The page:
I use the language app Duolingo, and for most languages they tell you how fluent you are as you go through the lessons.  Previously I’ve gotten to 40 or more percent by the end of the month.  But Greek blessedly had no such data.  Because I’m pretty sure I was still in the teens by the time the month came to an end.  I am happy to say, though, that I can now sound out most words even if I don’t know what they mean, and I can listen to a word being spoken and guess the spelling with fairly good accuracy.  Here’s a few of the more interesting things I now can say:

Now that April’s here, I’ve started a new language, have plans for things I can learn and practice while I ride, and hope to keep it up so I will have more fun lessons to report to you all next time!

The Centauride 2018 is almost here, and I need your help!

It’s almost here: the start of my 2018 ‘Ride!

The map above shows the finished section of the route in orange, and the remaining planned route in purple.  The purple route should take about two years to finish.  This year, from April until October, I expect to travel from Kansas City area (where Apollo’s been relaxing all winter) to Memphis TN.  Of course, whether we make it that far depends on too many factors to know yet, but that’s the plan in any case.  If the plan works as I think it should, I will then travel through the gulf states and the eastern seaboard next year.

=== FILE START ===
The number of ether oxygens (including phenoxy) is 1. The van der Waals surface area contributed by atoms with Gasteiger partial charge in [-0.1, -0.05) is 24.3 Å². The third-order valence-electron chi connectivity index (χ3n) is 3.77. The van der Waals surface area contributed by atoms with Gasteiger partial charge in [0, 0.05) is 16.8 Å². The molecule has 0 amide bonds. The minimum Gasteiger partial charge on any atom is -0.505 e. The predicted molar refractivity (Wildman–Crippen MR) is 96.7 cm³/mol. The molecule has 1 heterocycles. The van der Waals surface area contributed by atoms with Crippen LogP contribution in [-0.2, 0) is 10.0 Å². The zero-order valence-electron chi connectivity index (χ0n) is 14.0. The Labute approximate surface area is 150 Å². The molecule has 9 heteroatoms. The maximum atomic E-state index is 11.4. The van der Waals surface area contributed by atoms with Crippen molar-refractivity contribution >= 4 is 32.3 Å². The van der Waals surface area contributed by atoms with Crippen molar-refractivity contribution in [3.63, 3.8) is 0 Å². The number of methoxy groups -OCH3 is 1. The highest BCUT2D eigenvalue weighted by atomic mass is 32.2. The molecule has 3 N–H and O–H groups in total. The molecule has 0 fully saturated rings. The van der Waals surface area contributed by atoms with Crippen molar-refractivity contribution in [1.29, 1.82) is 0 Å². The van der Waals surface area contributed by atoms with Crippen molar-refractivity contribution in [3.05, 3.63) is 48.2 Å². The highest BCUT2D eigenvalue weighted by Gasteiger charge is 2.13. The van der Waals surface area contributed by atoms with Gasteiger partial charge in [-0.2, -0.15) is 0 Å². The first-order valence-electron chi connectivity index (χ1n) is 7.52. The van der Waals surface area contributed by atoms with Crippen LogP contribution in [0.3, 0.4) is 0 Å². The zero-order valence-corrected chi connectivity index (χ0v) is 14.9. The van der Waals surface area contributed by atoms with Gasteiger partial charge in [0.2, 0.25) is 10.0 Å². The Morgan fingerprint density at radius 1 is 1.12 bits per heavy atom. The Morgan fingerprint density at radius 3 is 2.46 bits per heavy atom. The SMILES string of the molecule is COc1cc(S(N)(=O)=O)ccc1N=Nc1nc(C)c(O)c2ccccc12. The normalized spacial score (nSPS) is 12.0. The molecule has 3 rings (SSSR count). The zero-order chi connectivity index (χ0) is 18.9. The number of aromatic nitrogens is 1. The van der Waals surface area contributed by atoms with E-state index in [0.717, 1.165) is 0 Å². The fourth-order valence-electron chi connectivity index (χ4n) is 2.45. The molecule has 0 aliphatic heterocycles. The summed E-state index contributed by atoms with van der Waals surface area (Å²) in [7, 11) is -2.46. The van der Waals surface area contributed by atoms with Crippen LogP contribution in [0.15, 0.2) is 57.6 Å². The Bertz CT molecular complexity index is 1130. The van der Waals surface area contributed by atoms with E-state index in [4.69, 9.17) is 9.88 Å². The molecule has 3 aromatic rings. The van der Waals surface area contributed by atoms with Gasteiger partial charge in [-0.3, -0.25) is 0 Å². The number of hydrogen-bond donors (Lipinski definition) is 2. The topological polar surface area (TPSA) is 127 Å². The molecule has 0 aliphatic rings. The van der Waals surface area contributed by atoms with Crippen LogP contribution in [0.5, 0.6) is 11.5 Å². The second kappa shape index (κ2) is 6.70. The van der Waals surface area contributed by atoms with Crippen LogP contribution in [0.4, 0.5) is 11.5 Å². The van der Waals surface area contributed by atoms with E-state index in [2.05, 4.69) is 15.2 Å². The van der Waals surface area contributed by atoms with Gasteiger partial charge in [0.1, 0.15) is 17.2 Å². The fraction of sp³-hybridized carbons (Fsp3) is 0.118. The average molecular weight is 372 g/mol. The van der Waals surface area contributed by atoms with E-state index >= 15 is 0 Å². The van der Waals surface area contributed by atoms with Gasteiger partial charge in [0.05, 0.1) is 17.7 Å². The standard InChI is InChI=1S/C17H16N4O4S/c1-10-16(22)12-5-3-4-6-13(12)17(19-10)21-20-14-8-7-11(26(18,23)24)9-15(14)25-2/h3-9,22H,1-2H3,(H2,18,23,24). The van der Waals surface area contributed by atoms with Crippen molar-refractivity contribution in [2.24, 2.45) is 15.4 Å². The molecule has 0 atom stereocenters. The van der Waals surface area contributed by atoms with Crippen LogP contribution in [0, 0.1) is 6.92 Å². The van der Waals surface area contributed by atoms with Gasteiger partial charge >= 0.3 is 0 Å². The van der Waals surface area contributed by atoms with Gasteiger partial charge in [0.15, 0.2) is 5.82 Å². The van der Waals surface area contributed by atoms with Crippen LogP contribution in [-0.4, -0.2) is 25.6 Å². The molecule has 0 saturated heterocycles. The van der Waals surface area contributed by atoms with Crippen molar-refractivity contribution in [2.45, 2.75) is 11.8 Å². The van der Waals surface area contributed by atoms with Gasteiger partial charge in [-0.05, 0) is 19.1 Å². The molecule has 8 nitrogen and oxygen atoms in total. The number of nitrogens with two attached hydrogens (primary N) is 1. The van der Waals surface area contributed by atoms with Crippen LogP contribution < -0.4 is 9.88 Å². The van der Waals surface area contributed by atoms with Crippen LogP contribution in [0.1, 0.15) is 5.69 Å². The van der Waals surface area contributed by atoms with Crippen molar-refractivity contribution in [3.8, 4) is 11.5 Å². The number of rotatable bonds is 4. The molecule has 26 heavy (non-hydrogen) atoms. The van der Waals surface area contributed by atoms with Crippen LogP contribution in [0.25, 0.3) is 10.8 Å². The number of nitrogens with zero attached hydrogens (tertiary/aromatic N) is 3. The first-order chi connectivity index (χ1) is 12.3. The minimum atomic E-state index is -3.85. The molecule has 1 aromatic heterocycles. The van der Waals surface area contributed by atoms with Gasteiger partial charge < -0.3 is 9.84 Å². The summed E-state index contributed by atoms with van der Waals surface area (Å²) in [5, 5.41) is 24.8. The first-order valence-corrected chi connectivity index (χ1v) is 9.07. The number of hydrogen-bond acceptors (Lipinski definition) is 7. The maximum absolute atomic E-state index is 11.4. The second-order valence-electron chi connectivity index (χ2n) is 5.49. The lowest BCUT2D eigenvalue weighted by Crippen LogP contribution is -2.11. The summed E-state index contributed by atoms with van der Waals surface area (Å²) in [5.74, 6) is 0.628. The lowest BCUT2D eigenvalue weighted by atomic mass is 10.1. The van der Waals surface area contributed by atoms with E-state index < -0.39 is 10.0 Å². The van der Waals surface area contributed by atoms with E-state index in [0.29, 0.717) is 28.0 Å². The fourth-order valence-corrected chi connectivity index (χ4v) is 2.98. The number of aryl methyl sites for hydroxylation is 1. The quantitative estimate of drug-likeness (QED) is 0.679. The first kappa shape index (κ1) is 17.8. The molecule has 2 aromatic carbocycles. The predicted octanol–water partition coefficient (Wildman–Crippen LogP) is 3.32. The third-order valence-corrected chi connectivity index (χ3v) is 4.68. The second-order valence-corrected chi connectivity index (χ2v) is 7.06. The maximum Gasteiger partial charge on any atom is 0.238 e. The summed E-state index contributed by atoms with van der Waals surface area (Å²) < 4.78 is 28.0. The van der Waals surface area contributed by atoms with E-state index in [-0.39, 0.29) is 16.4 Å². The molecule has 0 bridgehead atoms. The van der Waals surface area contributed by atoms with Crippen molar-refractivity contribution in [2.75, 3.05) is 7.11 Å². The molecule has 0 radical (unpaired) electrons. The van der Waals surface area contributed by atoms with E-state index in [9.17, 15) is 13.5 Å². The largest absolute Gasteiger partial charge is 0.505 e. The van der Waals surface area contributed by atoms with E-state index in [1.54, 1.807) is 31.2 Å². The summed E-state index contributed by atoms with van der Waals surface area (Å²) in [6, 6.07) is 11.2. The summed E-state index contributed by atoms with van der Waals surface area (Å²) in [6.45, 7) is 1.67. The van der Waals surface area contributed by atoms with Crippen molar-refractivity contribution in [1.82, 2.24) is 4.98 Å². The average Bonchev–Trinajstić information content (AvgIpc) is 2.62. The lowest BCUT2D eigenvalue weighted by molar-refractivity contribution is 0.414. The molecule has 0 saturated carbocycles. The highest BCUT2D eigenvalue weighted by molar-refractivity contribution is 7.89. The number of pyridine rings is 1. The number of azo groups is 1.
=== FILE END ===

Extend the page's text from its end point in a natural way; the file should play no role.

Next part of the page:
So many of you have asked me (and those that haven’t I am sure are wondering) how you can help Apollo and I out.  Well now’s your chance.  I’m looking for contacts along my route.  If you know anyone (or are one!) - EVEN IF they are not “horse people” - share this! Contact me! The best way is by email or facebook message.

I need places to stop along the way, for a night - or sometimes a few nights.  I stop every 12 miles on average, so that’s a LOT of people that I need to network with!  So if you or your friends live along my route but don’t have a safe fenced area for Apollo, share this anyway because maybe your friends’ friends’ friends do know the right people!

I also need help finding referrals for farriers and barefoot/natural trimmers (yes I know “barefoot” and “natural” are different.  Don’t get yourself in a huff.  I just can’t be particular during the ride on which kind I’m using for Apollo).

And of course, there’s always my GoFundMe page if you want to help out with our travel costs.

Whichever way you choose to help out, you should of course continue to follow along here, as well as sign up for my newsletter (sign up form is on the right side of this page) and on Facebook and Instagram!

Five Years Free

This weekend marked my 5th “Freedom Anniversary,” the date when I escaped from my abusive marriage (although it would be another year and a half before I was legally free).  This date is more important for me as far as annual celebratory events go than even my birthday… after all, I had very little say in the date of my birth!